Welcome to Concordia Historical Institute, Department of Archives and History for the Lutheran Church--Missouri Synod.

Today in History

December 20

Katharina von Bora Luther

107 Ignatius of Antioch, third bishop of Antioch, was martyred, according to tradition, under Trajan and is commemorated on this date (b. ca. 35).

1192 Richard the Lion-Heart (11571199) was captured and imprisoned by Leopold V of Austria on his way home to England after signing a treaty with Saladin ending the Third Crusade.

1488 Thomas Müntzer, radical German reformer, was born in Stolberg, Germany (d. 27 May 1525).

1522 Suleiman the Magnificent accepted the surrender of the surviving Knights of Rhodes, who are allowed to evacuate. They eventually resettled on Malta and became known as the Knights of Malta.

1550 Matthias Greiter, singer and monk, died at Strassburg, Germany, of the plague (b. ca. 1494, Aichach, Bavaria).

1560 The Scottish Reformed Church, organized with the help of John Knox, held its first assembly.

1566 Edward Wightman, English Baptist preacher and the last person to be executed for heresy in England, was born (d. 11 April 1612).

1576 Edmund Grindal (ca. 15191583), Archbishop of Canterbury, sent a letter to Queen Elizabeth protesting her order that he tell preachers throughout England to stop speaking so often. She felt three or four sermons per year were sufficient. Grindal's refusal to enforce her wishes earned him house arrest.

1626 Veit Ludwig von Seckendorf, Lutheran scholar and hymnist, was born at Herzogenaurach, near Erlangen (d. 18 December 1692).

1764 Erik Pontoppidan, a Danish-Lutheran theologian and catechist, died (b. 24 August 1698, Aarhus, Jutland).

1787 The United Society of Believers in Christ's Second Appearing, the Shaking Quakers or Shakers, began a revival movement in colonial America that ignited religious fervor among other denominations, especially in Kentucky and other frontier regions.

1792 Davis Griffiths, missionary to Madagascar, was born in Wales (d. 21 March 1863).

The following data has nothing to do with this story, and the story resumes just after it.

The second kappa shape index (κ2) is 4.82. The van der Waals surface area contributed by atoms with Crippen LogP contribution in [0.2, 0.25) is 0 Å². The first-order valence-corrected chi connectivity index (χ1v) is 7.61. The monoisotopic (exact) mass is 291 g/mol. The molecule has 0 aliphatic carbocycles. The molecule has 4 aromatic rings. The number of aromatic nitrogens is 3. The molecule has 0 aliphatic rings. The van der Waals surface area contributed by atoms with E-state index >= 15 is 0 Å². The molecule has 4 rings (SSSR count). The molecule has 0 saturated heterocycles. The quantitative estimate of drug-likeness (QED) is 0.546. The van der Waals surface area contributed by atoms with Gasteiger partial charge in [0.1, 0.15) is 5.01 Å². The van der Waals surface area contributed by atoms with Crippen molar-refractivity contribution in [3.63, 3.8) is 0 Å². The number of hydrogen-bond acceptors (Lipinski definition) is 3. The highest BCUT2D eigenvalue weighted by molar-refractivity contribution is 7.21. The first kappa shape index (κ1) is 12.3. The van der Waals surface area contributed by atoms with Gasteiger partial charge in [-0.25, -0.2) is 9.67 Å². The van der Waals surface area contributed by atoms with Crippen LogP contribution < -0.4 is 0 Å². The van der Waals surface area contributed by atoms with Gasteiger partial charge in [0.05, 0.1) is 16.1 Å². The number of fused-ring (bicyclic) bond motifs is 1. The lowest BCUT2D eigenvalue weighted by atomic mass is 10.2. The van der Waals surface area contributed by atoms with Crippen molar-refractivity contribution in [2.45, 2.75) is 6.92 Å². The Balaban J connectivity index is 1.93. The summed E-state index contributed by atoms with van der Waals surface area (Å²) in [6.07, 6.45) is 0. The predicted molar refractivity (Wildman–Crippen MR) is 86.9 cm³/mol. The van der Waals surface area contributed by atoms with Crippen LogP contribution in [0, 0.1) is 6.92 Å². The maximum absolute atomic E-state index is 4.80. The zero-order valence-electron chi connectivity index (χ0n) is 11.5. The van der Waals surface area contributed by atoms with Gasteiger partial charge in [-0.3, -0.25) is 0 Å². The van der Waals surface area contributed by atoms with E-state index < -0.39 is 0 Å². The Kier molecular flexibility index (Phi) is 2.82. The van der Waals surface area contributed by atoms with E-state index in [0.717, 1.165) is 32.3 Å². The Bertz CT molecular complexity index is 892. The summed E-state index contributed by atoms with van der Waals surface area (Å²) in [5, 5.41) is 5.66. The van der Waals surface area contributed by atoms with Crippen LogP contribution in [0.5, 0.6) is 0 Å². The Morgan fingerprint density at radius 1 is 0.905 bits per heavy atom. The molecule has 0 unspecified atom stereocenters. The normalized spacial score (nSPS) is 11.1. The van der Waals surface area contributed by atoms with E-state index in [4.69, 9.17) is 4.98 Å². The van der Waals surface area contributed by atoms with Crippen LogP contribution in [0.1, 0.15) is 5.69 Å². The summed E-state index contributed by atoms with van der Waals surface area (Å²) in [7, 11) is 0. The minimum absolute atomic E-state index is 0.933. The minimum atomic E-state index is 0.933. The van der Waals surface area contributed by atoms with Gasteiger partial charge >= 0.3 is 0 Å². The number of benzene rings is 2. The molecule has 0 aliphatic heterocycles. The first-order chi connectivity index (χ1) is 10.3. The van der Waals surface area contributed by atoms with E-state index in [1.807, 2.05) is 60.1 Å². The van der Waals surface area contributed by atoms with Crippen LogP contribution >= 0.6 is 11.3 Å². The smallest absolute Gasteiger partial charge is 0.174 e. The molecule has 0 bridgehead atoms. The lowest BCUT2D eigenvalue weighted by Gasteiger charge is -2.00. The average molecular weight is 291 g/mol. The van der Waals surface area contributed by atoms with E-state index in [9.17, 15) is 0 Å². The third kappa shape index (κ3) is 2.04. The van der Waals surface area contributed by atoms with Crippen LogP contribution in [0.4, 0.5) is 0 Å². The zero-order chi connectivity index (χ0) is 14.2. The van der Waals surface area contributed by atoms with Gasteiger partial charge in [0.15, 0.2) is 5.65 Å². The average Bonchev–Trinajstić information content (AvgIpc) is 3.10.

1803 Samuel Hopkins (b. 17 September 1721), colonial American theologian, died.

1823 John H. Baden, Lutheran editor and founder of missions, was born at Westeresch, Hannover (d. 10 July 1897).

1838 Edwin Abbott Abbott, Church of England author and educator, was born in London (d. 12 October 1926).

1845 The Baldwin Institute was chartered in Berea, Ohio, by Methodists. In 1854 the school changed its name to Baldwin University. In 1914 the college joined with German Wallace College and adopted the new name Baldwin-Wallace College.

1849 William Miller, originator of the Advent Movement that predicted a definite time for Christ's Second Coming, died in Low Hampton, New York (b. 15 February 1782).

1856 Newberry College was chartered in Newberry, South Carolina, under Lutheran auspices.

1863 C. C. (Charles Cutler) Torrey, American biblical linguist, was born (d. 12 November 1956).

1866 Gustav Adolf Fandrey, professor at the Wartburg Theological Seminary and president of the Iowa Synod, was born in Samter, Posen, Germany (d. 14 July 1930).

1934 Adelaide A. Pollard (b. 27 November 1862), American hymn writer and religious mystic, died.

1936 John Thomas Link, professor at Concordia Teachers College (Seward, Nebraska), died (b. 23 November 1873).

1937 Frederick Randt, Missouri Synod vice-president, died (b. 5 March 1868, New York City). He was educated at Concordia College (Fort Wayne, Indiana) and Concordia Seminary (Saint Louis), graduating in 1889. He served as pastor of various churches in Wisconsin and Minnesota, the last at Zion Lutheran Church (Saint Paul). He was also an instructor at the Wittenberg (Wisconsin) Academy. He held various offices in the Minnesota District from 1915 to 1929 and was elected fourth vice-president of the synod in 1929, serving until his death.